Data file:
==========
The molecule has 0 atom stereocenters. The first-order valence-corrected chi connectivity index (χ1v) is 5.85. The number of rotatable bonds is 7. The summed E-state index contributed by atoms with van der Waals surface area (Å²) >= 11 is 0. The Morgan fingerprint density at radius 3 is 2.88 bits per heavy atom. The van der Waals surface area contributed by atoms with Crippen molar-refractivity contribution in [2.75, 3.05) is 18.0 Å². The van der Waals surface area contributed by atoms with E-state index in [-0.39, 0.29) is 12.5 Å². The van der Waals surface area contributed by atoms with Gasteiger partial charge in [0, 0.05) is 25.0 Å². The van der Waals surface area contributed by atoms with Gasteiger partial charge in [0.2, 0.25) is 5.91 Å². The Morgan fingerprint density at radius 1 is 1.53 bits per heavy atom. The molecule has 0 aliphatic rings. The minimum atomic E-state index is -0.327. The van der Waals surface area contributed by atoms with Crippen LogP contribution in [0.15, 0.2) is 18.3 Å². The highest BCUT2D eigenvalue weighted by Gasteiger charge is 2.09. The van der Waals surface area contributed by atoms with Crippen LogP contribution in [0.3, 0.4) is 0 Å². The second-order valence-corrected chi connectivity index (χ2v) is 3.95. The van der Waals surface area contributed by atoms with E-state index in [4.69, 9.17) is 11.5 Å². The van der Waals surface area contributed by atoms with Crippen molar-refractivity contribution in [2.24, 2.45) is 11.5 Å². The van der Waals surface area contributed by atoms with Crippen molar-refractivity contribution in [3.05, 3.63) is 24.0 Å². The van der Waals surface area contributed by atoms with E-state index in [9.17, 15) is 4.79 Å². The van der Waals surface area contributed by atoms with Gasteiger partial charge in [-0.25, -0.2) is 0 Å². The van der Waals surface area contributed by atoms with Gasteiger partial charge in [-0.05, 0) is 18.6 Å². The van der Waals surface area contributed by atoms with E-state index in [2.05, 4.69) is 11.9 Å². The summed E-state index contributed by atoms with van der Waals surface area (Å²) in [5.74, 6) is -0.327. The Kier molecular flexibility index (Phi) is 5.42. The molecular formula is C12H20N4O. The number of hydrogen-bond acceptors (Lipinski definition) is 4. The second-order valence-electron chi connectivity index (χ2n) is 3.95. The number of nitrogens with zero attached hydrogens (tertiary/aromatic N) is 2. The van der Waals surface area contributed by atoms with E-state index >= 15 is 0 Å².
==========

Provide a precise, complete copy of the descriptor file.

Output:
The molecule has 0 atom stereocenters. The first-order valence-corrected chi connectivity index (χ1v) is 5.85. The number of rotatable bonds is 7. The summed E-state index contributed by atoms with van der Waals surface area (Å²) >= 11 is 0. The Morgan fingerprint density at radius 3 is 2.88 bits per heavy atom. The van der Waals surface area contributed by atoms with Crippen molar-refractivity contribution in [2.75, 3.05) is 18.0 Å². The van der Waals surface area contributed by atoms with E-state index in [-0.39, 0.29) is 12.5 Å². The van der Waals surface area contributed by atoms with Gasteiger partial charge in [0, 0.05) is 25.0 Å². The van der Waals surface area contributed by atoms with Gasteiger partial charge in [0.2, 0.25) is 5.91 Å². The Morgan fingerprint density at radius 1 is 1.53 bits per heavy atom. The molecule has 0 aliphatic rings. The minimum atomic E-state index is -0.327. The van der Waals surface area contributed by atoms with Crippen LogP contribution in [0.15, 0.2) is 18.3 Å². The highest BCUT2D eigenvalue weighted by Gasteiger charge is 2.09. The van der Waals surface area contributed by atoms with Crippen LogP contribution in [0.3, 0.4) is 0 Å². The second-order valence-corrected chi connectivity index (χ2v) is 3.95. The van der Waals surface area contributed by atoms with E-state index in [4.69, 9.17) is 11.5 Å². The van der Waals surface area contributed by atoms with Crippen molar-refractivity contribution in [2.24, 2.45) is 11.5 Å². The van der Waals surface area contributed by atoms with Crippen molar-refractivity contribution in [3.05, 3.63) is 24.0 Å². The van der Waals surface area contributed by atoms with E-state index in [9.17, 15) is 4.79 Å². The van der Waals surface area contributed by atoms with Gasteiger partial charge in [-0.25, -0.2) is 0 Å². The van der Waals surface area contributed by atoms with Gasteiger partial charge in [-0.05, 0) is 18.6 Å². The van der Waals surface area contributed by atoms with E-state index in [2.05, 4.69) is 11.9 Å². The summed E-state index contributed by atoms with van der Waals surface area (Å²) in [5.74, 6) is -0.327. The Kier molecular flexibility index (Phi) is 5.42. The molecular formula is C12H20N4O. The number of hydrogen-bond acceptors (Lipinski definition) is 4. The second-order valence-electron chi connectivity index (χ2n) is 3.95. The number of nitrogens with zero attached hydrogens (tertiary/aromatic N) is 2. The van der Waals surface area contributed by atoms with E-state index >= 15 is 0 Å².